Without enough human hearts to gorge on, Huitzilipochtli would leave the sun standing still in the sky and bring down catastrophe upon the whole Aztec empire: the crops would wither and the children would die. Who would risk checking if this dire prediction were true, when priesthood were so very certain?
This is phobia induction writ large, and it is exactly the sort of enforced dogma that plagues members of totalist groups and those in totalist relationships. The whole world becomes all or nothing: if you want the world to continue – or to take your place in heaven, or the socialist workers’ paradise – you must obey what on close inspection are capricious rules.
Jehovah’s Witnesses are terrified that Armageddon – the end of our world – will catch them unawares. Former members can break into a post-traumatic sweat at the very thought that they will simply die rather than joining their loved ones in paradise.
Departing Moonies have to overcome the threat that not only their souls, but the souls of all their ancestors are doomed to hell on their departure. Krishnas are told that they will be returned to the first step of the 84,000 incarnations necessary to be born human once more (or so a Krishna once told me). Scientologists will simply ‘lose their immortality’.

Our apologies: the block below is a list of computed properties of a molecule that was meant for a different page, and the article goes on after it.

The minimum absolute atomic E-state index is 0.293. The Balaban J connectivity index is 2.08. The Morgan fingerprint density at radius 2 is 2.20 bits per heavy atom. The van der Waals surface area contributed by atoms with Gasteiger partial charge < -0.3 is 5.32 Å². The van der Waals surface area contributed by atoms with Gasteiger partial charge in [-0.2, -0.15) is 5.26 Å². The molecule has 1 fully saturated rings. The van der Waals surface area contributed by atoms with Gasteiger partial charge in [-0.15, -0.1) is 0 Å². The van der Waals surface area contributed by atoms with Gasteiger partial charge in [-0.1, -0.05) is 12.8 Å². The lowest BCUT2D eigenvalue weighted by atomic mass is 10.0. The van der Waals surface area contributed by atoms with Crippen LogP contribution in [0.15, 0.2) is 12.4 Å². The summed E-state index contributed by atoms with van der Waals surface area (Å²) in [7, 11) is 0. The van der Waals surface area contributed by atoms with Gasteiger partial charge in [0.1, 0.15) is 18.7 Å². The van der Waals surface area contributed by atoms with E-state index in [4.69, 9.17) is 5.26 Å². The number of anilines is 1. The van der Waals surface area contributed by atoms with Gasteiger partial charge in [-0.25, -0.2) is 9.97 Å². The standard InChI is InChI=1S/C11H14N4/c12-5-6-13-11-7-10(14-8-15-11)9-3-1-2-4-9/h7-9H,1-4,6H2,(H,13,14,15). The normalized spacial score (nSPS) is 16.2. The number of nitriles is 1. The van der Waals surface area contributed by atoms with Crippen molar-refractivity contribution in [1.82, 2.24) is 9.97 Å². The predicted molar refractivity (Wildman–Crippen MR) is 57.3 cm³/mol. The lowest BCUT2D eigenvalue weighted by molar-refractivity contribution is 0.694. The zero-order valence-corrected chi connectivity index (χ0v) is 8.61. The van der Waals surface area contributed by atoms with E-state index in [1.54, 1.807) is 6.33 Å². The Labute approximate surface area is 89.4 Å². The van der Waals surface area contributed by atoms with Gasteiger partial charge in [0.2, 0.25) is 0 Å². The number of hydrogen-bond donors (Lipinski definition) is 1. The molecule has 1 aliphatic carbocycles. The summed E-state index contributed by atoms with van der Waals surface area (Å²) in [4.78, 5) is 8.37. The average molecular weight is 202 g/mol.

Of course, dire threats have been the rod of control for countless generations. The formula is simple: do as I say, or be reviled and punished.
This all seems laughable when it is someone else’s belief system, but the consequences are just as real in terms of panic as the threats of direct physical violence handed down by gangsters, traffickers and manipulative partners. Most phobias are induced by words rather than blows.
Desensitisation is an approach to diminishing fear. If someone is frightened of kittens, you first of all show them drawings and photographs; then film of kittens playing; you might then put them the other side of a window and then gradually introduce them to a kitten, step by careful step. Eventually, the kitten will sit on the previously phobic person’s lap (this example normally uses spiders, but I didn’t want to frighten anyone. My apologies to anyone suffering from gatakiphobia).
Desensitisation is as much mental as it is physical. If you have been scared half out of your wits by some prophecy of your doom, it is wise to face the phobia gently by peeling away the irrationality. Talking about it to a friend should help. If not, it may be time to find a counsellor.
Eventually, the phobia will dissolve and no longer be triggered by a chance comment. The manipulator may still be dangerous, but the strings of control are cut when a chill of fear is no longer overwhelming.
What do you think about this article? Do you agree? Do you have a story about a phobia you’d like to share? We’d love to hear from you!